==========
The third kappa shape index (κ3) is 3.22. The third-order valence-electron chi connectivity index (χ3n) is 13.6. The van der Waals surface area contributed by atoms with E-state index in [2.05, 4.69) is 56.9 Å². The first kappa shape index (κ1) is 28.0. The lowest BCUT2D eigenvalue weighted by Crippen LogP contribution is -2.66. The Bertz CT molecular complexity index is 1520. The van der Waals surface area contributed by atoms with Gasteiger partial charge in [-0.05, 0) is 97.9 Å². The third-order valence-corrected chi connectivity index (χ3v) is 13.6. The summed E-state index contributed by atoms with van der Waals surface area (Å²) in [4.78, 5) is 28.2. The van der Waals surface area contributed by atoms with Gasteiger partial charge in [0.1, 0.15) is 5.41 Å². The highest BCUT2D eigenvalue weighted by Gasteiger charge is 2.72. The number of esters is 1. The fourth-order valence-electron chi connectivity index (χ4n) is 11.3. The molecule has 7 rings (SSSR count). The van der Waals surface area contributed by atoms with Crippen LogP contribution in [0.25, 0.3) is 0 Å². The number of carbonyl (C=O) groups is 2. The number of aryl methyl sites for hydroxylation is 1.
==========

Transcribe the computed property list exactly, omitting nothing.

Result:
The third kappa shape index (κ3) is 3.22. The third-order valence-electron chi connectivity index (χ3n) is 13.6. The van der Waals surface area contributed by atoms with E-state index in [2.05, 4.69) is 56.9 Å². The first kappa shape index (κ1) is 28.0. The lowest BCUT2D eigenvalue weighted by Crippen LogP contribution is -2.66. The Bertz CT molecular complexity index is 1520. The van der Waals surface area contributed by atoms with Gasteiger partial charge in [-0.05, 0) is 97.9 Å². The third-order valence-corrected chi connectivity index (χ3v) is 13.6. The summed E-state index contributed by atoms with van der Waals surface area (Å²) in [4.78, 5) is 28.2. The van der Waals surface area contributed by atoms with Gasteiger partial charge in [0.1, 0.15) is 5.41 Å². The highest BCUT2D eigenvalue weighted by Gasteiger charge is 2.72. The number of esters is 1. The fourth-order valence-electron chi connectivity index (χ4n) is 11.3. The molecule has 7 rings (SSSR count). The van der Waals surface area contributed by atoms with Crippen LogP contribution in [0.25, 0.3) is 0 Å². The number of carbonyl (C=O) groups is 2. The number of aryl methyl sites for hydroxylation is 1.